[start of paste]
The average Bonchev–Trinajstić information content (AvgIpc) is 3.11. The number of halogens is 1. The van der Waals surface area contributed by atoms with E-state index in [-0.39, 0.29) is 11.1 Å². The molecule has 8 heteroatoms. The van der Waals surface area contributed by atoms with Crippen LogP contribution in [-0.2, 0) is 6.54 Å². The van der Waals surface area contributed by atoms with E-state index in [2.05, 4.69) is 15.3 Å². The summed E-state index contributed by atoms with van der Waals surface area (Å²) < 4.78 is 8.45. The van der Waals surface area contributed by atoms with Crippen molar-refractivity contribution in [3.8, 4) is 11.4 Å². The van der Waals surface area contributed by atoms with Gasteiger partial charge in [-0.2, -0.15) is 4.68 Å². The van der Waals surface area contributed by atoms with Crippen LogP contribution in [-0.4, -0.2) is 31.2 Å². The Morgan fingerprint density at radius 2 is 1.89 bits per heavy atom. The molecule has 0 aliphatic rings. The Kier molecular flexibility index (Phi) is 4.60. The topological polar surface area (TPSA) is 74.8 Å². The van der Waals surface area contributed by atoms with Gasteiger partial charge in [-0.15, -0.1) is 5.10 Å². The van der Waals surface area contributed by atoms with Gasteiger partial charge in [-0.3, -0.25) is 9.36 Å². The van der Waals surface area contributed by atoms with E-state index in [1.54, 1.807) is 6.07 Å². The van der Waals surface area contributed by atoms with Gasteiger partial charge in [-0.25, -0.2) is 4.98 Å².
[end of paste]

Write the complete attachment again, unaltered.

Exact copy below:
The average Bonchev–Trinajstić information content (AvgIpc) is 3.11. The number of halogens is 1. The van der Waals surface area contributed by atoms with E-state index in [-0.39, 0.29) is 11.1 Å². The molecule has 8 heteroatoms. The van der Waals surface area contributed by atoms with Crippen LogP contribution in [-0.2, 0) is 6.54 Å². The van der Waals surface area contributed by atoms with E-state index in [2.05, 4.69) is 15.3 Å². The summed E-state index contributed by atoms with van der Waals surface area (Å²) < 4.78 is 8.45. The van der Waals surface area contributed by atoms with Crippen molar-refractivity contribution in [3.8, 4) is 11.4 Å². The van der Waals surface area contributed by atoms with Gasteiger partial charge in [-0.2, -0.15) is 4.68 Å². The van der Waals surface area contributed by atoms with Crippen LogP contribution in [-0.4, -0.2) is 31.2 Å². The Morgan fingerprint density at radius 2 is 1.89 bits per heavy atom. The molecule has 0 aliphatic rings. The Kier molecular flexibility index (Phi) is 4.60. The topological polar surface area (TPSA) is 74.8 Å². The van der Waals surface area contributed by atoms with Gasteiger partial charge in [-0.15, -0.1) is 5.10 Å². The van der Waals surface area contributed by atoms with Gasteiger partial charge in [-0.3, -0.25) is 9.36 Å². The van der Waals surface area contributed by atoms with E-state index in [1.54, 1.807) is 6.07 Å². The van der Waals surface area contributed by atoms with Gasteiger partial charge in [-0.25, -0.2) is 4.98 Å².